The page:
As a top consumer of steel globally, particularly steel made in polluting blast furnaces, the automotive industry has the power to push the steel industry onto a clean path. Automakers need to leverage their outsized market influence and purchasing power to ensure their steel suppliers invest in clean and equitable practices.
The steel sector alone is responsible for 7-9% of the world’s annual greenhouse gas emissionsSource
Coal currently powers about 75% of the energy used by the global steel industrySource
Extracting the iron ore and coking coal used to manufacture steel has been implicated in human rights abuses in multiple countries including Australia, Brazil, India, and MozambiqueSource
Fossil-free & Environmentally Sustainable
No other industrial material has a higher climate impact than steel: steel is responsible for 7-9% of global greenhouse gas emissions and makes up about 65% of the current average vehicle. Smelting raw iron ore produces most of the steel industry’s greenhouse gas emissions. Coal, which emits toxic substances and drives climate change, is the main culprit – whether used in a blast furnace or to produce electricity that powers the process. A sustainable supply chain requires fossil-free steel and equitable manufacturing practices.
Renewable-powered electric arc furnaces, renewable hydrogen-based direct reduced iron and emerging technologies including molten oxide electrolysis can decarbonize steel manufacturing by eliminating the use of coal. As major buyers of steel, automakers need to make long-term commitments to buy steel made with these clean technologies, and leverage their power to catalyze these changes. Given the significant costs and timelines required to transform steel production, we need to start now or we won’t achieve our climate goals.
Without stringent environmental protections, the steel supply chain can also cause other types of environmental harms. Iron ore mines require large tracts of land, which can create significant environmental risk. Human Rights Watch warns that an iron ore project in Guinea threatens to tear up forests and destroy vital habitats for endangered species. If mining tailings are not adequately managed, they can lead to environmental disasters like the two catastrophic tailings dam collapses in Brazil. Air pollution from steel manufacturing itself is also an issue. U.S Steel has been fined millions for repeated air pollution violations at its plants. Substituting charcoal or biomass for coal in blast furnaces can also devastate forest ecosystems.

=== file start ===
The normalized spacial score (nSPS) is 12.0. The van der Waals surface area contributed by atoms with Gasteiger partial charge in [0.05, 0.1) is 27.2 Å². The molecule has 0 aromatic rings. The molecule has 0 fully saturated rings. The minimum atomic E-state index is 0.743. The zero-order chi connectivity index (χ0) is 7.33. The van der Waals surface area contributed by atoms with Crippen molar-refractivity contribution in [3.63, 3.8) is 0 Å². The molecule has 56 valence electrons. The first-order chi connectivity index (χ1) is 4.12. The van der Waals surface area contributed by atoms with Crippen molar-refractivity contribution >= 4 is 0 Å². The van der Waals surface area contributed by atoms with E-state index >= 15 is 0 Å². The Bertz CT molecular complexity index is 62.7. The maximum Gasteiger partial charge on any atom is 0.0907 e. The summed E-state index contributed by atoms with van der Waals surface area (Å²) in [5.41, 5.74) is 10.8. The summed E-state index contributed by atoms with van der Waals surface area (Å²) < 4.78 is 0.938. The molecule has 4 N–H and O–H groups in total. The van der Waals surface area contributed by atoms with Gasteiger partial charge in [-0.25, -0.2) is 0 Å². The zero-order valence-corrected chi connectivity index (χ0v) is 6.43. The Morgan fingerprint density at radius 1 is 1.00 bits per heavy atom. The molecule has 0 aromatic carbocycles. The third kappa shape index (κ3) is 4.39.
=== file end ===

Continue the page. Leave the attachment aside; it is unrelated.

Automakers need to implement robust and contractually binding standards on environmental management and due diligence to prevent these problems from occurring.
Human Rights & Responsible Sourcing
Iron ore extraction and steel production has been linked to deforestation and water pollution in Brazil, which disproportionately affects Indigenous Peoples – threatening their sovereignty, culture, and access to traditional lands and territories. A planned iron ore mine in Guinea shows that these issues are destined to repeat themselves unless action is taken: Human Rights Watch warns the project could force people out of their homes and jeopardize their ability to hunt and farm, as well as impacting their water supplies.
Steel producers have also sourced coal from mines that displace local communities, while the production of charcoal for use in steel production has been linked to deforestation and ongoing cases of modern slavery, as well as the appropriation of Indigenous lands. Air pollution from steel factories can threaten local people’s rights to health and a healthy environment. For example, a recent study found that air pollution from South Korea’s three integrated BF-BOF steel plants could cause an estimated 19,400 premature deaths by 2050 under a current policy scenario.